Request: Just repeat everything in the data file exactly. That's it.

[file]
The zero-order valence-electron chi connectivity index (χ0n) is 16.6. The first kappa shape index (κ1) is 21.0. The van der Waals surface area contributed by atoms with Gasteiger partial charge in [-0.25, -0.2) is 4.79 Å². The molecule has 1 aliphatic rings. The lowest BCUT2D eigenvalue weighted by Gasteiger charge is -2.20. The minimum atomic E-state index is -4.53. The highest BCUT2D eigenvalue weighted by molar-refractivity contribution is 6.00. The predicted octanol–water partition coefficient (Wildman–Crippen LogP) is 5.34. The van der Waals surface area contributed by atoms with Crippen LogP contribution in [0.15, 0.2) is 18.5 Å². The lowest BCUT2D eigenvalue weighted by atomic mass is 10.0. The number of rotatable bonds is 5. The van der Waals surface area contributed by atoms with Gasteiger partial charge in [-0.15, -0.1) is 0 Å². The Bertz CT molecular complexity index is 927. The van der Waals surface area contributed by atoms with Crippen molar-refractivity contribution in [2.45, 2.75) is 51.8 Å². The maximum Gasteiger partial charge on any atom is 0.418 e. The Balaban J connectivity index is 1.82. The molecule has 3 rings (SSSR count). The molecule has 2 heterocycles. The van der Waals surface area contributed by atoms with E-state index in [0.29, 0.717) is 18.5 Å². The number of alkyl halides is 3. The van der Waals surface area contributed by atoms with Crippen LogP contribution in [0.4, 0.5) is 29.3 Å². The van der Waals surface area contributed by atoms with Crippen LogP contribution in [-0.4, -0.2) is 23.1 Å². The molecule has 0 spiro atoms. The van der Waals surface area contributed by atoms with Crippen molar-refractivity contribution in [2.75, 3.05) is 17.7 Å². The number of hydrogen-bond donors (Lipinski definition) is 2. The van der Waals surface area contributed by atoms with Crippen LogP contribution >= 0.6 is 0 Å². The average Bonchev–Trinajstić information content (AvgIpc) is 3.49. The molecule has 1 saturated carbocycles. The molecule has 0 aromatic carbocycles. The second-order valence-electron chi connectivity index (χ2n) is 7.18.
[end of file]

The zero-order valence-electron chi connectivity index (χ0n) is 16.6. The first kappa shape index (κ1) is 21.0. The van der Waals surface area contributed by atoms with Gasteiger partial charge in [-0.25, -0.2) is 4.79 Å². The molecule has 1 aliphatic rings. The lowest BCUT2D eigenvalue weighted by Gasteiger charge is -2.20. The minimum atomic E-state index is -4.53. The highest BCUT2D eigenvalue weighted by molar-refractivity contribution is 6.00. The predicted octanol–water partition coefficient (Wildman–Crippen LogP) is 5.34. The van der Waals surface area contributed by atoms with Crippen LogP contribution in [0.15, 0.2) is 18.5 Å². The lowest BCUT2D eigenvalue weighted by atomic mass is 10.0. The number of rotatable bonds is 5. The van der Waals surface area contributed by atoms with Gasteiger partial charge in [-0.15, -0.1) is 0 Å². The Bertz CT molecular complexity index is 927. The van der Waals surface area contributed by atoms with Crippen molar-refractivity contribution in [2.45, 2.75) is 51.8 Å². The maximum Gasteiger partial charge on any atom is 0.418 e. The Balaban J connectivity index is 1.82. The molecule has 3 rings (SSSR count). The molecule has 2 heterocycles. The van der Waals surface area contributed by atoms with E-state index in [0.29, 0.717) is 18.5 Å². The number of alkyl halides is 3. The van der Waals surface area contributed by atoms with Crippen LogP contribution in [0.4, 0.5) is 29.3 Å². The van der Waals surface area contributed by atoms with Crippen LogP contribution in [-0.4, -0.2) is 23.1 Å². The molecule has 0 spiro atoms. The van der Waals surface area contributed by atoms with Crippen molar-refractivity contribution in [2.75, 3.05) is 17.7 Å². The number of hydrogen-bond donors (Lipinski definition) is 2. The van der Waals surface area contributed by atoms with Crippen LogP contribution >= 0.6 is 0 Å². The average Bonchev–Trinajstić information content (AvgIpc) is 3.49. The molecule has 1 saturated carbocycles. The molecule has 0 aromatic carbocycles. The second-order valence-electron chi connectivity index (χ2n) is 7.18.